And Lopez said he was really proud of keeping focused on his job despite the beating OWD endured about the in-house fighting. “Even though you’re getting attacked from everywhere outside from all the media we stayed focused. And you can see the results,” he said while listing the accomplishments once more. “We want to finish what we’ve started.”
Lopez said he has been walking the district, speaking to people about the OWD and that despite all the controversy, the only complaint he’s had was that the sewer rates have gone up. But Lopez said that the sewer rates are a result of the city, not as a result of the OWD. Once he explains that, he said, people don’t have anything bad to say.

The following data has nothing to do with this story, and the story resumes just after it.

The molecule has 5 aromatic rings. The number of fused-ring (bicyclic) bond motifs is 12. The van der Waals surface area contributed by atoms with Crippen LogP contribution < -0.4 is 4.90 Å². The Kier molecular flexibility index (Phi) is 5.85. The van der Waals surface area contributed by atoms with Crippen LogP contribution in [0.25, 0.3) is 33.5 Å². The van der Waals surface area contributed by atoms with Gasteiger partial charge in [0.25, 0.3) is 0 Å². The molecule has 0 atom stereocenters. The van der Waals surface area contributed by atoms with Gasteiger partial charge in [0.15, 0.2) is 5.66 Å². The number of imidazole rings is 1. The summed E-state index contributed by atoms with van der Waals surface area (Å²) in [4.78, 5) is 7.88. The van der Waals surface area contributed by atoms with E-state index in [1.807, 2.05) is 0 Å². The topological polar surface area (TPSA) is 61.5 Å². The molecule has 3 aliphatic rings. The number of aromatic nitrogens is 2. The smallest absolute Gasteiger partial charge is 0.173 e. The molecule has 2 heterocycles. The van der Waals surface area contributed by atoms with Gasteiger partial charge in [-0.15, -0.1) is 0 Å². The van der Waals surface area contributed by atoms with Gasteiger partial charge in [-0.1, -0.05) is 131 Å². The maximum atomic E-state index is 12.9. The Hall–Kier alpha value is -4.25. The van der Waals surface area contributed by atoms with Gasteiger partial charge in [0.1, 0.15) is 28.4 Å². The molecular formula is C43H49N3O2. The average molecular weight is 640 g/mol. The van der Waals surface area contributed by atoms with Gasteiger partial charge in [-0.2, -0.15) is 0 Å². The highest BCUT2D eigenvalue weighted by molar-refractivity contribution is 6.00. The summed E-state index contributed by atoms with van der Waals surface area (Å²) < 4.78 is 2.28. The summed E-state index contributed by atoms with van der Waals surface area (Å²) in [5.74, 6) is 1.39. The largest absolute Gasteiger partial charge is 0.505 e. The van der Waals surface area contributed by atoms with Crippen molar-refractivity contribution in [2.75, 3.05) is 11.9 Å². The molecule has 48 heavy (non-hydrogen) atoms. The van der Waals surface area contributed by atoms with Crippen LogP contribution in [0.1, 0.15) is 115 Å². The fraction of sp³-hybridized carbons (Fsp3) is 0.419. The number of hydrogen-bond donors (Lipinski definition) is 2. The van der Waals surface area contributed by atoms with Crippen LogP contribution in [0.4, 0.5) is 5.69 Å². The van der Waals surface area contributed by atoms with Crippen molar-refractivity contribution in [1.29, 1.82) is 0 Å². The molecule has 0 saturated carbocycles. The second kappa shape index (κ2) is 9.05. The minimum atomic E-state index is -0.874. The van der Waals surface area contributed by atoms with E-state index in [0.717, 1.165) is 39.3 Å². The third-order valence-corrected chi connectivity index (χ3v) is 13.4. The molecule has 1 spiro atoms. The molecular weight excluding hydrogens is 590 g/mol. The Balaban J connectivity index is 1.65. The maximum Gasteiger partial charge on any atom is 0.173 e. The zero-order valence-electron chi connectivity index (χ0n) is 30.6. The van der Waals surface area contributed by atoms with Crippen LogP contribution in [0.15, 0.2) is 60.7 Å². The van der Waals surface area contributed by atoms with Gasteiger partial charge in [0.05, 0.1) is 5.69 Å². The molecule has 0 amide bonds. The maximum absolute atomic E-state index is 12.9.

Originally a bank teller and salesperson, challenger Scott became an independent paralegal after she was widowed 14 years ago at only 28. She was born in the Philippines but attended school and lived most her life in Chula Vista. “I’m a hometown girl,” she explained.
Scott, who was involved in a previous lawsuit against the OWD, said that she is an advocate for the regular person in the legal realm. “I have first-hand knowledge about the misuse of public funds that this board has squandered in the past four years.”
Her feisty attitude is reminiscent of Erin Brockovich in the 2000 movie. In fact, Scott worked on the real Erin Brockovich case albeit on the wrong side. She said that experience first helped her become aware of the corruption involved in such entities.